The film made a big splash. It won the Sundance Grand Jury award, and was condemned by Rev Donald Wildmon. It’s fast-moving but far from easy. But 25 years later is a good time to see it, with lots of queer cinema and all of Haynes subsequent work under our belts.
Praise where praise is due: Schamus was executive producer on Poison, but the producer was Christine Vachon who met Haynes in college at Brown. She would go on to produce every one of his films, and a large and still growing body of other pioneering films, many queer-themed.
THE ICE STORM (1996)
Match made in heaven: Ang Lee & Schamus, who wrote and produced most Ang Lee films.
Lee is an outsider too – his parents fled mainland China for Taiwan; he came to The States to study, first at University of Illinois and then NYU’s Tisch School. Schamus worked on scripts for all three of Lee’s early Chinese/American culture clash films, the success of which took him to Hollywood. Then came the warm-hearted period piece Sense and Sensibility. Followed by something quite different…
For us, The Ice Storm is one of the most iconic films from Schamus’ Good Machine. Souls lost 1970s suburbia thrash around like wounded whales, desparately distracting themselves with sex and drugs from the void of meaning in their chilly lives.
These inward-turning, emotionally suppressed characters were a departure from the warmer-hearted films previously made by Lee/Schamus (Sense and Sensibility and the three Chinese-American films) – one that took them down a road that would eventually lead to Brokeback Mountain.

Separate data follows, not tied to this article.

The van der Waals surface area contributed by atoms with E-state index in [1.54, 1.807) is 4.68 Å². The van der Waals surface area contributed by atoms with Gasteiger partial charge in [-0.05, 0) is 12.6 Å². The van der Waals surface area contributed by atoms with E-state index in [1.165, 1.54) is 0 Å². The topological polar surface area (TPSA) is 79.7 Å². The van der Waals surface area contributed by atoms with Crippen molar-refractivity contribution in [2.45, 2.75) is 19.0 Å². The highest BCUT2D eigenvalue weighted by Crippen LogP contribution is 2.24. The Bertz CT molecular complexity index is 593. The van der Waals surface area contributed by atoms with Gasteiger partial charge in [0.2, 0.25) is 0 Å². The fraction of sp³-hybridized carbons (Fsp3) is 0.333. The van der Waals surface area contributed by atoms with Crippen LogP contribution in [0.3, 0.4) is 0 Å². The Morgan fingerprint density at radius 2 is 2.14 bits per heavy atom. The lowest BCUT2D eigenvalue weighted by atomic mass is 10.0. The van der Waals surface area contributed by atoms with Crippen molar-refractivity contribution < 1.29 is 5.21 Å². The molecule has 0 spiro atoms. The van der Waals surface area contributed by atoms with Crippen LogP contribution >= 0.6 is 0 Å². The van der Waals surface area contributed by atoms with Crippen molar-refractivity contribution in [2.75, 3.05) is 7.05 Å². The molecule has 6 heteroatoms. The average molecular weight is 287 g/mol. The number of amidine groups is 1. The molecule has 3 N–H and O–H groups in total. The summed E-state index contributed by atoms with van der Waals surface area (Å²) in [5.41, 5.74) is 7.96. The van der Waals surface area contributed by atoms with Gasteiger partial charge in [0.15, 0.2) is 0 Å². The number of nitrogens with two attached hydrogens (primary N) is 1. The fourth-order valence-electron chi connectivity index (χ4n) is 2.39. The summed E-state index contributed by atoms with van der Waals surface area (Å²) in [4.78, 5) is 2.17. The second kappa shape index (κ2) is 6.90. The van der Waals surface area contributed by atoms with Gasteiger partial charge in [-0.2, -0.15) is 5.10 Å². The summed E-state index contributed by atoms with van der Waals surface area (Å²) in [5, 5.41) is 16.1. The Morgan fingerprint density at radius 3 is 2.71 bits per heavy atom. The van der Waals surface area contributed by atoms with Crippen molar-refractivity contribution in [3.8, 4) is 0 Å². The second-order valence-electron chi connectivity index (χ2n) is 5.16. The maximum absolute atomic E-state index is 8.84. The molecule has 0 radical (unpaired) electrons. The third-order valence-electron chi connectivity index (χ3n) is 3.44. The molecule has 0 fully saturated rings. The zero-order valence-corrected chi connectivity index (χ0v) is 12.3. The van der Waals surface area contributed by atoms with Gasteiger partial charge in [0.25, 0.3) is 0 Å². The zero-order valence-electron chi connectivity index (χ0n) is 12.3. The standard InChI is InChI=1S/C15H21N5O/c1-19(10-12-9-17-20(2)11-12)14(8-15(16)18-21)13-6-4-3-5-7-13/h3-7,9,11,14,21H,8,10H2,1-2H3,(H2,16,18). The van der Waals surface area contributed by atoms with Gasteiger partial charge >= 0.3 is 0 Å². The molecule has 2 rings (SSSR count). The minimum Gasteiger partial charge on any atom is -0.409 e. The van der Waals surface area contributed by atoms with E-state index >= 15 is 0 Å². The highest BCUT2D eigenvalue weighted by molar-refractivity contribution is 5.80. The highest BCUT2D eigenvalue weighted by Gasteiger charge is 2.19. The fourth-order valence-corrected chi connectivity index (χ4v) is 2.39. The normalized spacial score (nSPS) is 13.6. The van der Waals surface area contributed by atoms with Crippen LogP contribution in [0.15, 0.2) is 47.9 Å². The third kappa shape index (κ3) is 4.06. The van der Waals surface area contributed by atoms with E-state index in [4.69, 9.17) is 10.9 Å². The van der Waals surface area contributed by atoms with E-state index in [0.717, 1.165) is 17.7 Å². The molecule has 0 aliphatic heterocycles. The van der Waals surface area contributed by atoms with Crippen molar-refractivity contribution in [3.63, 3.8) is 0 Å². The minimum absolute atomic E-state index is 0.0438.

Mordant comedian Todd Solondz tackles some of the same themes as Ice Storm, but with a razor edged blade of kitsch and comedy. Happiness is far and away the most cringe-worthy comedy of all time, and a godsend – for those of us who think rape, suicide, pedophilia, murder, and creepy phone calls are the stuff of a good chuckle.
In this followup to Inside the Dollhouse, Solondz peels back the exoskeleton of a “normal” family to show the with a soft, pulpy body within.
When October Films got the heebie jeebies and dropped the film, Schamus and Good Machine picked it up; but the material was so challenging that they had to release it unrated.
LOST IN TRANSLATION (2004)
Maybe the ultimate outsider film, made by the ultimate insider – Sophia Coppola. Lost In Translation was a marker of a new era – glossy, sheathed in a halo of marquee-worthy marketable names.
But confirmed in its indie cred because it’s blob of mercury, shiny and attractive but impossible to pin down. Clearly not mainstream — a romance without consummation. A comedy, maybe? A chance meeting in an eternal night that leads to kind of nothing.
These people, who seem to be ultimate insiders are actually outsiders, wandering in a strange land: and they can’t even search for the answer, because they haven’t found the question yet.
It kind of comes full circle. A fallen matinee idol plays a homophobic outsider who is driven by his disease to embrace both his own humanity and that of the people he thought he hated.
And in so doing, he battles the entire massive, mustered bureaucratic might of the US government. And wins, before he ultimately loses.
Directed by an outsider, Quebecoise director Jean-Marc Vallée, the film was Schamus’ last big contender from the Focus era. It was released after he already left Focus, but he graciously brought his considerable cred to bear on marketing it.
And the new management graciously stood aside and let him have what must have seemed like his last moment of glory.